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Official Journal of the , , , ,
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Indexed/Abstracted in: CINAHL, Current Contents/Clinical Medicine, EMBASE, PubMed/MEDLINE, Science Citation Index Expanded (SciSearch), Scopus
Impact Factor 2,063
Online ISSN 1973-9095
Garcia Martin J. 1, Rodriguez Rodriguez L. P. 1, Dankloff Mora C. 2, Rodriguez Torres R. 2, Pascual Gomez F. 1, Gomez Pellico L. 2
1 Departamento de Medicina Física y de Rehabilitácion, Universidad Complutense de Madrid, Madrid, Spain;
2 Departamento de Ciencias Morfológicas y Cirugía, Universidad de Alcalá de Henares, Spain
BACKGROUND: The aim of this study was to establish whether liquid nitrogen cryotherapy modifies pain in patients with osteoarthritis of the knee and influences gait. The effects of liquid nitrogen cryotherapy on 26 subjects with bilateral osteoarthritis of the knee were investigated. Patients were treated daily for five minutes for a total of 15 sessions. Clinical (joint range of motion, manual muscular strength) and analgesic effects of cryotherapy were determined. The effects on patient mobility using biomechanical techniques which analyze gait were also evaluated.
RESULTS: After treatment, clinical improvement in knee extension (p<0.05) and quadriceps strength in both lower limbs (p<0.01) was observed. A reduction in pain was also detected, corresponding to various indices of the McGill Pain Questionnaire (Sensory Pain Rating Index (PRI (R)-S) (p<0.05), Total Pain Rating Index (PRI (R)-T) (p<0.05), Number of Words Chosen (NWC) (p<0.05) and Present Pain Intensity (PPI) (p<0.01). A non-significant tendency to improve gait variables at three speeds (slow, normal and fast), detected using force platforms, was observed. Kinetic and kinematic variables showed no differences after treatment with the exception of lateral forces which were reduced in both legs during fast gait (p<0.05), improving patient stability.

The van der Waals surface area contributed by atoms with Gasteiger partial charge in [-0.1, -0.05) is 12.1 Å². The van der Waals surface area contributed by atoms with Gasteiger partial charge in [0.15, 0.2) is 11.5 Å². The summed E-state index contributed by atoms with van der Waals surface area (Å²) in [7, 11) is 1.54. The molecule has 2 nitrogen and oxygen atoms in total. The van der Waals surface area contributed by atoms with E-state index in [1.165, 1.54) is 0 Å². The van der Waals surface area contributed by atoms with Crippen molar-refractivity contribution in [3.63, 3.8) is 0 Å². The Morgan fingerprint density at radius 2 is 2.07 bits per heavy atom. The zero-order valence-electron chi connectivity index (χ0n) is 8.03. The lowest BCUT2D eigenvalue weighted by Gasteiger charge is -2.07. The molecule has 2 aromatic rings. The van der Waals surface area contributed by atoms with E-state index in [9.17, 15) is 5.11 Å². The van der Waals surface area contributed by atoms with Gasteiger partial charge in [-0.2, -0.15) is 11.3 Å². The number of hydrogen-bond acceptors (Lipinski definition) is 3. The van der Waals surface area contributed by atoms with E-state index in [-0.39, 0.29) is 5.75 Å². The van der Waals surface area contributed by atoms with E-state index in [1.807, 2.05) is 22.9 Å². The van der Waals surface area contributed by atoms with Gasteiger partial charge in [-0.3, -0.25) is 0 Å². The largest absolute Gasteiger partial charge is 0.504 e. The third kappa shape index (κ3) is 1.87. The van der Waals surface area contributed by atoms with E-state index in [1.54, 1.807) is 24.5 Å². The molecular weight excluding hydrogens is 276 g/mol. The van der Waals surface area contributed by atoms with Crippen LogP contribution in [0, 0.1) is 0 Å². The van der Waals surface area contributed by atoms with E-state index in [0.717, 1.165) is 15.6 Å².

CONCLUSIONS: The absence of any significant differences in gait variables following treatment suggests that apart from a clinical improvement in knee extension and quadriceps strength, cryotherapy may induce only analgesic effects. These effects do not seem to be reflected in the biomechanical characteristics of gait in these patients.